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We the Living: Anniversary Edition Mass Market Paperback – January 1, 1996

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Review

A colossal love story with a massive philosophical framework. --Miami News --This text refers to an out of print or unavailable edition of this title.

About the Author

AYN RAND (1905-1982) was born in Russia, graduated from the University of Leningrad, and came to the United States in 1926. She published her first novel in 1936. With the publication of The Fountainhead in 1943, she achieved a spectacular and enduring success and her unique philosophy, objectivism, gained a worldwide following. --This text refers to an out of print or unavailable edition of this title.

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Product Details

  • Mass Market Paperback: 464 pages
  • Publisher: Signet; 60 Anv edition (January 1, 1996)
  • Language: English
  • ISBN-10: 0451187849
  • ISBN-13: 978-0451187840
  • Product Dimensions: 4.3 x 0.8 x 6.9 inches
  • Shipping Weight: 8 ounces
  • Average Customer Review: 4.4 out of 5 stars  See all reviews (325 customer reviews)
  • Amazon Best Sellers Rank: #1,106,933 in Books (See Top 100 in Books)

More About the Author

Ayn Rand's first novel, We the Living, was published in 1936. With the publication of The Fountainhead in 1943, she achieved spectacular and enduring success. Through her novels and nonfiction writings, which express her unique philosophy, Objectivism, Rand maintains a lasting influence on popular thought.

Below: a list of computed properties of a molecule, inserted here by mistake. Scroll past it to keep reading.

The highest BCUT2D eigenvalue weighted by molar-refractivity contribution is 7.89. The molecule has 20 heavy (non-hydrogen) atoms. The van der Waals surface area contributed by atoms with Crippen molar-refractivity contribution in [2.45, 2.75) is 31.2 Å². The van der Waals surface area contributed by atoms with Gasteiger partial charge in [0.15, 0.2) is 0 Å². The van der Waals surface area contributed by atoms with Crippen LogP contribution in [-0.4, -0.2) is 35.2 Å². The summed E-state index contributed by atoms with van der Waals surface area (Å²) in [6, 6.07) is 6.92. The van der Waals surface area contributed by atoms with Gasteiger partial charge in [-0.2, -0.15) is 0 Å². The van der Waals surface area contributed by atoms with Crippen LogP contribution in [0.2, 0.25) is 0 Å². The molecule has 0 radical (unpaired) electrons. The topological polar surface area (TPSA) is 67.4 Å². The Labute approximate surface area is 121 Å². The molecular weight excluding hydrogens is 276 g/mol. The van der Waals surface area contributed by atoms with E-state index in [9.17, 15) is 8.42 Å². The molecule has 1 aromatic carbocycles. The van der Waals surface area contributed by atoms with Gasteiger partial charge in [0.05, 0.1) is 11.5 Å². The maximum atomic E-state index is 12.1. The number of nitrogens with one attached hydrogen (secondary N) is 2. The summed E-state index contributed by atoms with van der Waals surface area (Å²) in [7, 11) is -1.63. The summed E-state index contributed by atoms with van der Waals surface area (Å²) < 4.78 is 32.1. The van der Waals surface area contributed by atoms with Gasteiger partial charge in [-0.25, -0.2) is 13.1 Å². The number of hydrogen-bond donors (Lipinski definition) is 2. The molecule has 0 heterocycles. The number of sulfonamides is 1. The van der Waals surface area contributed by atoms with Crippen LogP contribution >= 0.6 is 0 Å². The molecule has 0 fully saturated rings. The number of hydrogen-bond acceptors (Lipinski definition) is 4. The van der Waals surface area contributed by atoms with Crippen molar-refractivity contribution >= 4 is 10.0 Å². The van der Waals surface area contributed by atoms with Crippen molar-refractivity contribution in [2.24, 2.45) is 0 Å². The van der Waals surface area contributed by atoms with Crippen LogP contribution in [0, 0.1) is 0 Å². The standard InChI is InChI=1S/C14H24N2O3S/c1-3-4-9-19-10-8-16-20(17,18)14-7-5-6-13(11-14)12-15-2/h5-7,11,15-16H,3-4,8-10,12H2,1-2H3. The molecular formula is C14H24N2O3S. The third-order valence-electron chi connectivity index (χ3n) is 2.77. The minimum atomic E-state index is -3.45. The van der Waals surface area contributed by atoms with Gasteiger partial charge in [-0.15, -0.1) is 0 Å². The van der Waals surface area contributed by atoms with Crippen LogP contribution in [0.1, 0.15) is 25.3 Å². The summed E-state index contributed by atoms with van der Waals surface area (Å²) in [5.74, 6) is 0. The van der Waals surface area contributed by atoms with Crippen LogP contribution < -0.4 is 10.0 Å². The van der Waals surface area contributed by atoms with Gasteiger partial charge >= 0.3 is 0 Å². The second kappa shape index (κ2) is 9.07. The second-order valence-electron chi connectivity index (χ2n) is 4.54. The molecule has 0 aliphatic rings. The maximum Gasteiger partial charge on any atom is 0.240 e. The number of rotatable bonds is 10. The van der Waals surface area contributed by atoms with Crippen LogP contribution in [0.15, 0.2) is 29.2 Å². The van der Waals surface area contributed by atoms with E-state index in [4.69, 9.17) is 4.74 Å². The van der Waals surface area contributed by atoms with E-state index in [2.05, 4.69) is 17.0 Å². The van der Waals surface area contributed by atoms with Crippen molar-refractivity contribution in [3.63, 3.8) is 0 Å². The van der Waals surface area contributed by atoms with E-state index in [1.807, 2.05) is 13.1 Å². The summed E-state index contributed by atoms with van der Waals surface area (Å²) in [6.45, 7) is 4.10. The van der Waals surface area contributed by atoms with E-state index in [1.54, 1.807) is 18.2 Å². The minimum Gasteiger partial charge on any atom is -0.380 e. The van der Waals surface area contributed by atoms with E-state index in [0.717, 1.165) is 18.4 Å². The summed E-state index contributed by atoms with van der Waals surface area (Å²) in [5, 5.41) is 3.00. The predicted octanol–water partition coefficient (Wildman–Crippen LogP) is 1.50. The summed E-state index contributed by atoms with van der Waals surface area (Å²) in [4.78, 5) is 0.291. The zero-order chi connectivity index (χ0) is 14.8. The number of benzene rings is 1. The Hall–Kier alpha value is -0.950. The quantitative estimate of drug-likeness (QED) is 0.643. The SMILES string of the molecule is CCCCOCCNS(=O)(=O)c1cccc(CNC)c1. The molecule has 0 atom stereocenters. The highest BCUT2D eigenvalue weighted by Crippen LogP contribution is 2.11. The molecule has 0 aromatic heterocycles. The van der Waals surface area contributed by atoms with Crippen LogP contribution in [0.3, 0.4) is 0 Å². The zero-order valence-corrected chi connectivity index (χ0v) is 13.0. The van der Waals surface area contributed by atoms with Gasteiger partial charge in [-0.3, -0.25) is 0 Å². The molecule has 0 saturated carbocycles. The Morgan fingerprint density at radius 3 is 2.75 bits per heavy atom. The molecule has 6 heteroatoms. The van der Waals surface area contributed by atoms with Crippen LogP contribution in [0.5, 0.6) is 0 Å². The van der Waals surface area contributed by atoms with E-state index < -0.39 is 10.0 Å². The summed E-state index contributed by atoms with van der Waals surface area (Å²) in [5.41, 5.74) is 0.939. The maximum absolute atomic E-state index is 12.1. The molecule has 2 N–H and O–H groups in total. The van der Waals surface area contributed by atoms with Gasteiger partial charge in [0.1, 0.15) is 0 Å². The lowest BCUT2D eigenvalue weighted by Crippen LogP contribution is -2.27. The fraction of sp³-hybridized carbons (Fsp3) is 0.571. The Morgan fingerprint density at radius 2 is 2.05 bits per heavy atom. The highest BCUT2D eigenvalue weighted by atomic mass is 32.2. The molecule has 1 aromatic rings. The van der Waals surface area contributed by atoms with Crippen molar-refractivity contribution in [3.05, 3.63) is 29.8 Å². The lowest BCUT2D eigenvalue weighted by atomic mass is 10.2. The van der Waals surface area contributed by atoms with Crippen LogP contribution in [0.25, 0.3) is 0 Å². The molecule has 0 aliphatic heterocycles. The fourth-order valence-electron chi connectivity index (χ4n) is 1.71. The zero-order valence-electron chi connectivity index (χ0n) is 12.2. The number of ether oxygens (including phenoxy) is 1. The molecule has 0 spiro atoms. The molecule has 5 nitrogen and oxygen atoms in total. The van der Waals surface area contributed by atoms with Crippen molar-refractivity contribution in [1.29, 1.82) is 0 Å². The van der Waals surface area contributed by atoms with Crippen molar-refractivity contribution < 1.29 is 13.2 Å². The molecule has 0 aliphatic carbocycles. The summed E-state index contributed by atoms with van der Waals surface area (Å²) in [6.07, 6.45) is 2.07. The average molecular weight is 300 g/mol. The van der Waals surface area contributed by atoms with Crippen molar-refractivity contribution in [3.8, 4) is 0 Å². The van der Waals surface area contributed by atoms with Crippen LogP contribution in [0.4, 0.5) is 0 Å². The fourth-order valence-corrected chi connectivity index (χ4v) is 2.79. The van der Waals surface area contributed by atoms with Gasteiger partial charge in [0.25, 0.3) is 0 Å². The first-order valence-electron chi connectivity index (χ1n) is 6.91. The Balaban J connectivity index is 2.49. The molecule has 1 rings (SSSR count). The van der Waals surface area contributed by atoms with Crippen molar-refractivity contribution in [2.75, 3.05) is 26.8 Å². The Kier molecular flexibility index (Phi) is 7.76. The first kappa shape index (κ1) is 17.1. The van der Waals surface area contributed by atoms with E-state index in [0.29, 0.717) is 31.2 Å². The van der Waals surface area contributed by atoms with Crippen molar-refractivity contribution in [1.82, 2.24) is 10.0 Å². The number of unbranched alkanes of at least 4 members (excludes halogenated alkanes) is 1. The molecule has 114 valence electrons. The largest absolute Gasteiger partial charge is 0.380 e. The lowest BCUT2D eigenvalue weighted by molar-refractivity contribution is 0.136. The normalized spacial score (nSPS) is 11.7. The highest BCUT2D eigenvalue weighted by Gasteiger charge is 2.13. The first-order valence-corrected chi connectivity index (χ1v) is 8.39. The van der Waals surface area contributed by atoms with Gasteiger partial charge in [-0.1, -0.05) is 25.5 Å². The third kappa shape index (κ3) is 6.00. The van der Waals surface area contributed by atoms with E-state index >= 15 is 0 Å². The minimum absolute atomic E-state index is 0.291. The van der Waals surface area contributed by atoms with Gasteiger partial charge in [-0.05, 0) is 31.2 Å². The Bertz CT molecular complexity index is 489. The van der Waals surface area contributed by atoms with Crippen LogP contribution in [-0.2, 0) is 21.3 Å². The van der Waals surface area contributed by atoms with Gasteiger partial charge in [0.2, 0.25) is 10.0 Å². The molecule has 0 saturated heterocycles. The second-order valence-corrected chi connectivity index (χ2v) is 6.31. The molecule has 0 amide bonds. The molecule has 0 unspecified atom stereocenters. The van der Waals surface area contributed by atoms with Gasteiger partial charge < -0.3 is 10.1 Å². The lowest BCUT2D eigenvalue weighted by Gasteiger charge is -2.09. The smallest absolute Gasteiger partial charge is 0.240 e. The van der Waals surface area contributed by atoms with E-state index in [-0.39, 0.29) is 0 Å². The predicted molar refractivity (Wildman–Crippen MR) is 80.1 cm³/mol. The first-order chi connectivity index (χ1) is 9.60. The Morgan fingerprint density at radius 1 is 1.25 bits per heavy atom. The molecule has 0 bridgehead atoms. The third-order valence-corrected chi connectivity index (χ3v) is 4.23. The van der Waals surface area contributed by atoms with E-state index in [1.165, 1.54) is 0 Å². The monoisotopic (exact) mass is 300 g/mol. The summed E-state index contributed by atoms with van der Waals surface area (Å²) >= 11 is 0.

Customer Reviews

Most Helpful Customer Reviews

248 of 267 people found the following review helpful By Bethany on May 11, 2004
Format: Mass Market Paperback
There are a lot of people who dislike Ayn Rand. Whether for the rather didactic and lengthy sermons that populate most of the plots of her novels, or her own theories which tend to be underdeveloped and difficult to understand, she is not the most popular author or person in the philosophical realm. We the Living, however, is a book that one must read in order to change the perception of Rand doing what she does best: writing fiction.
The novel is a harsh look at communism in the post-Red revolution of Russia, following three people: Kira, a young, idealistic, woman who bourgeois family was left poverty-stricken following the revolt; Leo, an indifferent young man haunted by the Communists due his late father's war glory; and Andrei, a Communist questioning his own beliefs in the system he has risen up in so quickly. Despite the fact that this novel is set in a far-away time and place to most of its readers, it is a book which I felt an extremely strong connection with. Everybody knows a Leo: flippant, handsome, could get any girl he wants -- but he has serious character flaws, and tends to be abusive of Kira's love for him. And Kira, the novel's protagonist, is very similar to any youth of today: she does not understand the ideals of the Communist party, but she does know what she believes and is wholeheartedly committed to fulfilling the promise she had at birth.
The entire novel is beautifully written in moving prose that reflects both the harsh conditions for the people of Russia and the emotions felt between Kira, Andrei, Leo, and others as they attempt to make life better for themselves in a regime that denies them anything good without punishment.
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108 of 117 people found the following review helpful By J. Kane on March 26, 2002
Format: Mass Market Paperback
Ayn Rand said that "We the Living" was the closest she would ever come to writing an autobiography. Maybe that's why when I was reading WTL I got the impression that I was witnessing real scenes from Ayn's past life under the Soviet system. The uncompromising and highly principled behavior of the main character, Kira is inspiring and horrible to witness when you realize what she was up against(communist rule).